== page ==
Physicians should consider administering hepatitis A vaccines to their patients with hepatitis B and those with hepatitis C, according to a commentary published in Gastroenterology.
“Recent large outbreaks of HAV related to foodborne and person-to-person exposures have resulted in substantial rates of morbidity and mortality; these events underscored the relatively low prevalence of immunity against HAV infection among the U.S.-born adult population,” Anne C. Moorman, MPH, from the CDC, and colleagues wrote.
According to Moorman and colleagues, the Advisory Committee on Immunization Practices approved language clarifying that all patients with HCV infection should receive HBV vaccination and physicians should consider HAV vaccinations for all patients with HBV and HCV infections.
The authors reviewed data from a variety of sources, including national survey and observational cohort data like the Chronic Hepatitis Cohort Study and the National Health and Nutrition Examination Survey. While HAV immunity among U.S. adults varied, the authors found that the rate of HAV protection among U.S. adults is overall poor, particularly for vulnerable populations with underlying chronic liver disease.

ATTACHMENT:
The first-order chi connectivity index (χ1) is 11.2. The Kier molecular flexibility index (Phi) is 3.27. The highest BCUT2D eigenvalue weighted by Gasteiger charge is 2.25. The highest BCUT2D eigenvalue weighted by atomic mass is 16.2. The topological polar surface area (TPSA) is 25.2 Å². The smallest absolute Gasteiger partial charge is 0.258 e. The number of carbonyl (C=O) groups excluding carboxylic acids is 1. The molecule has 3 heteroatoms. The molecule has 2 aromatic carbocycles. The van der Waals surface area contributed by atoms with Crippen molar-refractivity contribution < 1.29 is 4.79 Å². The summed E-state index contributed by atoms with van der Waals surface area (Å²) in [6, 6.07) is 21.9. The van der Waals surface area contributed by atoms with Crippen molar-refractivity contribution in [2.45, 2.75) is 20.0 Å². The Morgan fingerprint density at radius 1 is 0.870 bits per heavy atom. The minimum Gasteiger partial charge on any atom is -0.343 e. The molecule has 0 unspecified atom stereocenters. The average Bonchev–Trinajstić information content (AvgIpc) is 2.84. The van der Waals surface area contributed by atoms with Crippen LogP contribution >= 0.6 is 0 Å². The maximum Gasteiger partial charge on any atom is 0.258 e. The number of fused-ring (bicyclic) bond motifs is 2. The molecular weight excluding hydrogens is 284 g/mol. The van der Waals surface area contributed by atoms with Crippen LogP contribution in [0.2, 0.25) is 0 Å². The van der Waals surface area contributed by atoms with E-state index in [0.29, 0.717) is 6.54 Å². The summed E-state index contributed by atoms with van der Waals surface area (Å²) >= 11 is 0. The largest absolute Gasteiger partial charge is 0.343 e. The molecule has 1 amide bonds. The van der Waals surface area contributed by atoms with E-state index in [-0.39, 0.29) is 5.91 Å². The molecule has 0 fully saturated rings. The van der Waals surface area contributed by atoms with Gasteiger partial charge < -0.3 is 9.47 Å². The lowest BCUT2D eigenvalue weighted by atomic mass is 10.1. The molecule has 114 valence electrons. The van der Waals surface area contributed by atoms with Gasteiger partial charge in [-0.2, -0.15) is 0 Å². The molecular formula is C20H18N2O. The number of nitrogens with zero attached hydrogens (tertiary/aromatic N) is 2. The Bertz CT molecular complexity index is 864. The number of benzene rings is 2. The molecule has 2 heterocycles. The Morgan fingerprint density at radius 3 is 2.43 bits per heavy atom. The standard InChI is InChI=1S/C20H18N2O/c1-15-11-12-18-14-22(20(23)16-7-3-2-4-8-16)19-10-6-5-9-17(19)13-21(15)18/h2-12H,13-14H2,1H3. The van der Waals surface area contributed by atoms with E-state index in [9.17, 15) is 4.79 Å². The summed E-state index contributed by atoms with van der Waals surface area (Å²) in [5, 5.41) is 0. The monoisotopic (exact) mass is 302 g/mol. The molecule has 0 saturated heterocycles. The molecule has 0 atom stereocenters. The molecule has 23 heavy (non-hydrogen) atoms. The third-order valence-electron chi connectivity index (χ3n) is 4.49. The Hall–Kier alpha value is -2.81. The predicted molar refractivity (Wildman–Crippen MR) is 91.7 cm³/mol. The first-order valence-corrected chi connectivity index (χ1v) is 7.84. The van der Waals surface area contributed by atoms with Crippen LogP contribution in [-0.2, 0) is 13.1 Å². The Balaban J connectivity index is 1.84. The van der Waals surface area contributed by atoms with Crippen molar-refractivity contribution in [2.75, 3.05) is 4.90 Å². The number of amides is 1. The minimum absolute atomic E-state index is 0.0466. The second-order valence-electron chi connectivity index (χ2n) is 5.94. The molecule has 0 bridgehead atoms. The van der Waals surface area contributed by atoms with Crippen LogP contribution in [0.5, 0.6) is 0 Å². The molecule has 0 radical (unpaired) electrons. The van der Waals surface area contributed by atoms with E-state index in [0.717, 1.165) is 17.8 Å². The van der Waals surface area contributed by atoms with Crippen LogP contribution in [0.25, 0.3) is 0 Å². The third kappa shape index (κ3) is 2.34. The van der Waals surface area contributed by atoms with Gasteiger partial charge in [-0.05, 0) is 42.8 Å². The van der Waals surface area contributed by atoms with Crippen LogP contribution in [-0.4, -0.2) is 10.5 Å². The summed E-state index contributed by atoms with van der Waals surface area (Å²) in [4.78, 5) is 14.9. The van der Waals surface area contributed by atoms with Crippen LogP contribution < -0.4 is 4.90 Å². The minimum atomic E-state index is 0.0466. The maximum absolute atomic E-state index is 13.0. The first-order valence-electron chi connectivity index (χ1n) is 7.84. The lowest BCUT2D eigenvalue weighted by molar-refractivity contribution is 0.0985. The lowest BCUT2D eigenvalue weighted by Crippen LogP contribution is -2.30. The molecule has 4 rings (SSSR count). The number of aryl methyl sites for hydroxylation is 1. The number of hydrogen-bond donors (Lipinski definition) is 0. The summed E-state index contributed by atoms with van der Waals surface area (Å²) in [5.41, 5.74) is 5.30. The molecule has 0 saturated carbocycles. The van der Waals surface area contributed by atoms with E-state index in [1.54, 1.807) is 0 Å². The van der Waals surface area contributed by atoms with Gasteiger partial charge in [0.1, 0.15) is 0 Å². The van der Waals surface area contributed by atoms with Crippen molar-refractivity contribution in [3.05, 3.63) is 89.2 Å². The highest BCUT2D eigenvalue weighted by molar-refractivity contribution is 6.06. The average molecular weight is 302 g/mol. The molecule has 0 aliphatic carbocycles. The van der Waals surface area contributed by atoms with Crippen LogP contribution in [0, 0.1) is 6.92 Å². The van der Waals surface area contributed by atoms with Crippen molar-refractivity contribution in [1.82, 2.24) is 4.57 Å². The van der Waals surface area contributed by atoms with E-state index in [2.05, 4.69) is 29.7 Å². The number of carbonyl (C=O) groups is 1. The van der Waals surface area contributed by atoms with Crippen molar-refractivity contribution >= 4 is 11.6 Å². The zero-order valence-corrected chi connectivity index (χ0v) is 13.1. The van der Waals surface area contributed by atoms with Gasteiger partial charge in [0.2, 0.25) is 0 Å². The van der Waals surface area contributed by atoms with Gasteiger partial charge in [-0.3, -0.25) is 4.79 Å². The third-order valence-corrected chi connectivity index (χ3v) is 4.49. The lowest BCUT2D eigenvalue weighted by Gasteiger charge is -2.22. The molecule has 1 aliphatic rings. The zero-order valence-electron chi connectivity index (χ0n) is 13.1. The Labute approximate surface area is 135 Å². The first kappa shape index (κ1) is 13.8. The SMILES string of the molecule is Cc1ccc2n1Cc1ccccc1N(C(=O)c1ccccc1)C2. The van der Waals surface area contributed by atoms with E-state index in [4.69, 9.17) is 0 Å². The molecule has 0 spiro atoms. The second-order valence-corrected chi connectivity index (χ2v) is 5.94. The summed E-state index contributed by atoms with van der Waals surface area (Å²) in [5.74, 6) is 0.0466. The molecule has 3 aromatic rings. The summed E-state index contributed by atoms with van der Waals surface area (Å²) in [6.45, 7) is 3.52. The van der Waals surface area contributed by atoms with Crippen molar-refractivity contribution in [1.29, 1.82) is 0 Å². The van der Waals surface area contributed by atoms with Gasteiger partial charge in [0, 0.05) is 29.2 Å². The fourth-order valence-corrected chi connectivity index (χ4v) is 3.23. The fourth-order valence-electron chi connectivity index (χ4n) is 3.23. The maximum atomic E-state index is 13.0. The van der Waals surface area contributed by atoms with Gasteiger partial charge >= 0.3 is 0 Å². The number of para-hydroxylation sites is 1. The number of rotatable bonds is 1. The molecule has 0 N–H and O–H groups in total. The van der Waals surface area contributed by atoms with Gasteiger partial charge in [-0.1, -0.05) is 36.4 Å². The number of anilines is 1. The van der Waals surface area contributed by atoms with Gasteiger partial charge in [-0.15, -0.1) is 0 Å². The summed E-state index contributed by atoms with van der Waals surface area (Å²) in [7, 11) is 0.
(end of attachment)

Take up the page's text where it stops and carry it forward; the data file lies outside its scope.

Specifically, 32.6% of patients with HBV and 33.6% of patients with HCV were never tested for HAV. Among those who had been tested, 58.9% of patients with HBV and 39.2% of those with HCV were anti-HAV positive. Additionally, 60.4% of patients with HBV and 62% of those with HCV who tested negative for anti-HAV never received follow-up vaccination.
“These findings, from multiple populations, support current guideline efforts to improve rates of screening for immunity to HAV and subsequent vaccination of vulnerable populations of patients with chronic viral hepatitis,” Moorman and colleagues concluded. – by Talitha Bennett
Disclosure: The authors report no relevant financial disclosures.